Men at Lunch

As seen from behind, the subjects of the iconic 1932 photo of construction workers on the 69th floor of the Rockefeller Center, featured in ‘Men at Lunch’, a film by Sean O’ Cualain. A First Run Features release.

Who doesn’t like a good documentary, am I right?

For me, documentaries are escapism.

Most people would turn to brain-dead action films or romantic comedies to pass the time.

Not me, I like to know more about things going on in the world.

So when I was eating dinner at a friend’s house and he mentioned the film ‘Men at Lunch’ to me, I was intrigued.

First off, I had never heard of it, although I knew the picture it was based on very well.

Which photo is that, you ask?

It is the 1932 photo entitled ‘Lunch atop a Skyscraper,’ a photo of 11 construction workers taking a lunch- time break amidst construction of the Rockefeller Center, or as it is referred to now, 30 Rock.

It has been a photo that has intrigued me for a lot of reasons.

The first reason is how uncomfortable it makes me feel. I mean, back then guys didn’t have safety harnesses. They just bounded around from girder to girder as if they were without a care in the world.

To sit there, eating lunch, hundreds of feet up, just would have unnerved me.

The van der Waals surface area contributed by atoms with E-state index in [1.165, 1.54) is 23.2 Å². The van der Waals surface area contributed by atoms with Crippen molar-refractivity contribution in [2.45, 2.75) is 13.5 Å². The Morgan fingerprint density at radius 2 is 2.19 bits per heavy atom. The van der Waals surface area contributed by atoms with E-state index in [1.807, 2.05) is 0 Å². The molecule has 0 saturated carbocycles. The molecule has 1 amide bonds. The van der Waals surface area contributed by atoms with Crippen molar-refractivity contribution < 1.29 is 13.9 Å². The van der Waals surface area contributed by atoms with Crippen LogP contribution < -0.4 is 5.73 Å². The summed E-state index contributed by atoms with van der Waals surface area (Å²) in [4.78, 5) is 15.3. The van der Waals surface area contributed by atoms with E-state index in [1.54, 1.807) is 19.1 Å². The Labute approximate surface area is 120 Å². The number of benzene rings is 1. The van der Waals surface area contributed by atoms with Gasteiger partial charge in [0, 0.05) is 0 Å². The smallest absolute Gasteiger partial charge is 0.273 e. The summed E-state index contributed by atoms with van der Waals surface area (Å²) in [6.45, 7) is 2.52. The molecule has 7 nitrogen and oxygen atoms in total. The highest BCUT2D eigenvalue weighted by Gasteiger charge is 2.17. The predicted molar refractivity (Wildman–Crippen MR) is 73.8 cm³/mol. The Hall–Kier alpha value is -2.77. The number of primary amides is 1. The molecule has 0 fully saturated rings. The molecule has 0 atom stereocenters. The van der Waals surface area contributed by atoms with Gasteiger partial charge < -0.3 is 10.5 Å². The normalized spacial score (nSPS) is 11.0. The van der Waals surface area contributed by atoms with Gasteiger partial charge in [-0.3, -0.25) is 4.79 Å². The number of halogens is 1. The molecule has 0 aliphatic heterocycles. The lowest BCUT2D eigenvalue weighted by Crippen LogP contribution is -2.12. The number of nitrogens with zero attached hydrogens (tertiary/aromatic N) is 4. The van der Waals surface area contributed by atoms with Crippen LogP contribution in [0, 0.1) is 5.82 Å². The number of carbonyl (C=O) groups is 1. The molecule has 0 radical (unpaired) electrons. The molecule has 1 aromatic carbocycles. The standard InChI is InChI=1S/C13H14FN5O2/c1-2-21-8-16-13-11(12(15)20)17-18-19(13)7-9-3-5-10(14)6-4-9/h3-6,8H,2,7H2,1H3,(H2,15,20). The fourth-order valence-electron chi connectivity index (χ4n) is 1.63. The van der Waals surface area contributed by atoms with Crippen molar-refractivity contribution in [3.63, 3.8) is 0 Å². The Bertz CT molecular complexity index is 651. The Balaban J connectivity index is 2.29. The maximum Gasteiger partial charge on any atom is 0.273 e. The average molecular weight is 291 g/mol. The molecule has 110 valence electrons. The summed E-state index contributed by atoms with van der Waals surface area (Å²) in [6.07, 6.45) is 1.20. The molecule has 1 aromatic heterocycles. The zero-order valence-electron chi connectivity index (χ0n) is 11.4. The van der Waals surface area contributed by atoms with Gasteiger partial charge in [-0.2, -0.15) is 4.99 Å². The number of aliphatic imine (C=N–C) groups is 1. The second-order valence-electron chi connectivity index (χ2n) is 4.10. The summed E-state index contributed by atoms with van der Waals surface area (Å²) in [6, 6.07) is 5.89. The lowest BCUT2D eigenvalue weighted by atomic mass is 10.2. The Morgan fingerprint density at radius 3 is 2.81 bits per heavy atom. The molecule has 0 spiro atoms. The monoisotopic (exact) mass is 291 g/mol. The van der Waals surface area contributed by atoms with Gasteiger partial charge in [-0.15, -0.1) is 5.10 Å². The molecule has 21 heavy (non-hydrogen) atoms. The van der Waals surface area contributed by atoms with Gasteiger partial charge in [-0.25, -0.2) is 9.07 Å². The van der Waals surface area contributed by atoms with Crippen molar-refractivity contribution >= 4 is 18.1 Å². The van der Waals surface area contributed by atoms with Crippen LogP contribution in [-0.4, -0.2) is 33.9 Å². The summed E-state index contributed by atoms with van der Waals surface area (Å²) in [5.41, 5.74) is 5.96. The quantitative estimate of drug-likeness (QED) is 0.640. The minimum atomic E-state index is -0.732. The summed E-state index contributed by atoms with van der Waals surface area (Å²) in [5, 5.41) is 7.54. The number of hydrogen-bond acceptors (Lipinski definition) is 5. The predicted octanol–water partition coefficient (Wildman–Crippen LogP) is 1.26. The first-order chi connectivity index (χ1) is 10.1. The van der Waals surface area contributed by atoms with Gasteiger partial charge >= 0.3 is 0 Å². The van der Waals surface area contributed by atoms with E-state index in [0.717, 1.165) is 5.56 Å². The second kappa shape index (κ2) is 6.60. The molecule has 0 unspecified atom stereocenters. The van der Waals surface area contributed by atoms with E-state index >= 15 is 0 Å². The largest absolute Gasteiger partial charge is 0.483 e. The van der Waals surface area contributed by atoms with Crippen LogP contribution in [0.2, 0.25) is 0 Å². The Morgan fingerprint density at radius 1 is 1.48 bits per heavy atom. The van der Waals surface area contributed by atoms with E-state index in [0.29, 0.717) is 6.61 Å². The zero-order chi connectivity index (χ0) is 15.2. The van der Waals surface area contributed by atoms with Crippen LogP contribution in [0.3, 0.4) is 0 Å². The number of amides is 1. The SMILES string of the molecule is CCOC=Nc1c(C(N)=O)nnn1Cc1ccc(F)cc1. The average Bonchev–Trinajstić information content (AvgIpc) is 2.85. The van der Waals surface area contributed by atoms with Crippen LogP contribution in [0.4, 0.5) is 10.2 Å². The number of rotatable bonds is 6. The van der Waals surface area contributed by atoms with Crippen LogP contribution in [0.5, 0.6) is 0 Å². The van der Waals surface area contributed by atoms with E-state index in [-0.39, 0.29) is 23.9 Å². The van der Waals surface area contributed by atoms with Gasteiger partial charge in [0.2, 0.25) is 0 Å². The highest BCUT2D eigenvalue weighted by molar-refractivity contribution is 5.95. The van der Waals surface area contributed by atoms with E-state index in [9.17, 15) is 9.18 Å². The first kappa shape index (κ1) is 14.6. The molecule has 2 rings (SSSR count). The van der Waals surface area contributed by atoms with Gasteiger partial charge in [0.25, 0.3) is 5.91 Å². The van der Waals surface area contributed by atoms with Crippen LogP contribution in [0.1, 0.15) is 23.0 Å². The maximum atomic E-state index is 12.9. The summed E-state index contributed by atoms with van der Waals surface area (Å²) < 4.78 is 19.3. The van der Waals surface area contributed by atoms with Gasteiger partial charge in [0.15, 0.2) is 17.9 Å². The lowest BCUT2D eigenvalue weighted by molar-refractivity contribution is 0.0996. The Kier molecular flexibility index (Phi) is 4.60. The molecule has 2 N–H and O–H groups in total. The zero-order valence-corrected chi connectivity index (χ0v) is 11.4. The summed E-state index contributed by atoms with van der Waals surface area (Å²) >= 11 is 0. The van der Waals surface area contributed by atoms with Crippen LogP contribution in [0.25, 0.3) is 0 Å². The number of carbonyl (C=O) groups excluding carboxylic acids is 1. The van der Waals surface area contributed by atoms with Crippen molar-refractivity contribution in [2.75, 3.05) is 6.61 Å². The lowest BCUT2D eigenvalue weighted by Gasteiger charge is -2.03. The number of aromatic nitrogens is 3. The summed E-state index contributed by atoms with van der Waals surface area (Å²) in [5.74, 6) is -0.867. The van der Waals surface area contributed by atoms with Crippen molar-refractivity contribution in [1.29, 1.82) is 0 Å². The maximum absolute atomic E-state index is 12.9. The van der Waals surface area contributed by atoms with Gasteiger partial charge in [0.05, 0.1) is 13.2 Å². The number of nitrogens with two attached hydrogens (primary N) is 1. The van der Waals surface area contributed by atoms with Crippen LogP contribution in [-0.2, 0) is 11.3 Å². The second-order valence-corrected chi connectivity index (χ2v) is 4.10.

Basically because every time I looked down at my sandwich I would see the street lingering so many feet below me.

It is enough to make my stomach turn a little bit just thinking about it.

Secondly, I have always heard the rumor that it was staged. If that were the case, even though still impressive, it takes a bit of the spontaneity out of it.

This film goes into great detail on how and why this photo was taken and even addresses some of the men who happen to be sitting on that girder so many feet above ground.

This movie is fascinating and just pulls you into the story of these men and the man who took the photo.

Although, even the identity of the photographer has been in debate for so many years now. Some will tell you that it was Charles Ebbets who took the iconic photo; others think it could be someone else who was on the girders that day.

In the end, it is about the history behind the men who risked their lives to change the face of New York City.

It is about the history of immigrants coming from across the seas to seek a better life and finding it in the sky above the Big Apple.

Overall, I enjoyed this film because of the journey it takes you on. It is about the history of the photo as well as the mood and mindset of those during this time in our country.

It is a fascinating look into the past and worth a few minutes of your time.

3.5 out of 5 stars